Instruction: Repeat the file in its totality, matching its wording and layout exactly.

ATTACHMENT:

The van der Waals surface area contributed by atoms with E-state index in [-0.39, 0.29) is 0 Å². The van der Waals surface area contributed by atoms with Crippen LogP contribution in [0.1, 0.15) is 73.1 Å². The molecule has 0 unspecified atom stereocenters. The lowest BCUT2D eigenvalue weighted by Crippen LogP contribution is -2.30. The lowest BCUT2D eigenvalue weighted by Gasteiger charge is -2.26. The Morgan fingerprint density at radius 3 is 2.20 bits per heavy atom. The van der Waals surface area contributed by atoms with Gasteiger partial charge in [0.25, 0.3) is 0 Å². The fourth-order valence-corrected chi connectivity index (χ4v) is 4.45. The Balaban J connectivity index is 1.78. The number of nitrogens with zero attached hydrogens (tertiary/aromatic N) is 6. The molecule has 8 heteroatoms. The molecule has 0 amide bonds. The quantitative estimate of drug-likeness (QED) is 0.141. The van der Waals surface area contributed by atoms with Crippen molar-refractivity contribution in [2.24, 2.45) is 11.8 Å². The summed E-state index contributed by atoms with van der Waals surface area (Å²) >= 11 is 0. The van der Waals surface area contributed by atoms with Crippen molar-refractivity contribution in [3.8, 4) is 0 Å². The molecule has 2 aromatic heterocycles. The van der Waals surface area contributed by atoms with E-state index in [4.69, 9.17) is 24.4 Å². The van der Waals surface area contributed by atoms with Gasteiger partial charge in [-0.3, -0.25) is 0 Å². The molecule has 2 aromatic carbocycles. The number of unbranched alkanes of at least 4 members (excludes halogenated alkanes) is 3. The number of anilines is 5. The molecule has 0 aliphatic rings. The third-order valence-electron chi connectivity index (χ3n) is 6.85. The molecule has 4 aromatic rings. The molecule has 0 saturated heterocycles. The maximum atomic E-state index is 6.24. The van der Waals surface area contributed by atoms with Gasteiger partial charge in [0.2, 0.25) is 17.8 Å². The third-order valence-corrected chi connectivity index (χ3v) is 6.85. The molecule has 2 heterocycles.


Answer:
The van der Waals surface area contributed by atoms with E-state index in [-0.39, 0.29) is 0 Å². The van der Waals surface area contributed by atoms with Crippen LogP contribution in [0.1, 0.15) is 73.1 Å². The molecule has 0 unspecified atom stereocenters. The lowest BCUT2D eigenvalue weighted by Crippen LogP contribution is -2.30. The lowest BCUT2D eigenvalue weighted by Gasteiger charge is -2.26. The Morgan fingerprint density at radius 3 is 2.20 bits per heavy atom. The van der Waals surface area contributed by atoms with Gasteiger partial charge in [0.25, 0.3) is 0 Å². The fourth-order valence-corrected chi connectivity index (χ4v) is 4.45. The Balaban J connectivity index is 1.78. The number of nitrogens with zero attached hydrogens (tertiary/aromatic N) is 6. The molecule has 8 heteroatoms. The molecule has 0 amide bonds. The quantitative estimate of drug-likeness (QED) is 0.141. The van der Waals surface area contributed by atoms with Crippen molar-refractivity contribution in [2.24, 2.45) is 11.8 Å². The summed E-state index contributed by atoms with van der Waals surface area (Å²) >= 11 is 0. The van der Waals surface area contributed by atoms with Crippen molar-refractivity contribution in [3.8, 4) is 0 Å². The molecule has 2 aromatic heterocycles. The van der Waals surface area contributed by atoms with E-state index in [4.69, 9.17) is 24.4 Å². The van der Waals surface area contributed by atoms with Gasteiger partial charge in [-0.3, -0.25) is 0 Å². The molecule has 2 aromatic carbocycles. The number of unbranched alkanes of at least 4 members (excludes halogenated alkanes) is 3. The number of anilines is 5. The molecule has 0 aliphatic rings. The third-order valence-electron chi connectivity index (χ3n) is 6.85. The molecule has 4 aromatic rings. The molecule has 0 saturated heterocycles. The maximum atomic E-state index is 6.24. The van der Waals surface area contributed by atoms with Gasteiger partial charge in [0.2, 0.25) is 17.8 Å². The third-order valence-corrected chi connectivity index (χ3v) is 6.85. The molecule has 2 heterocycles.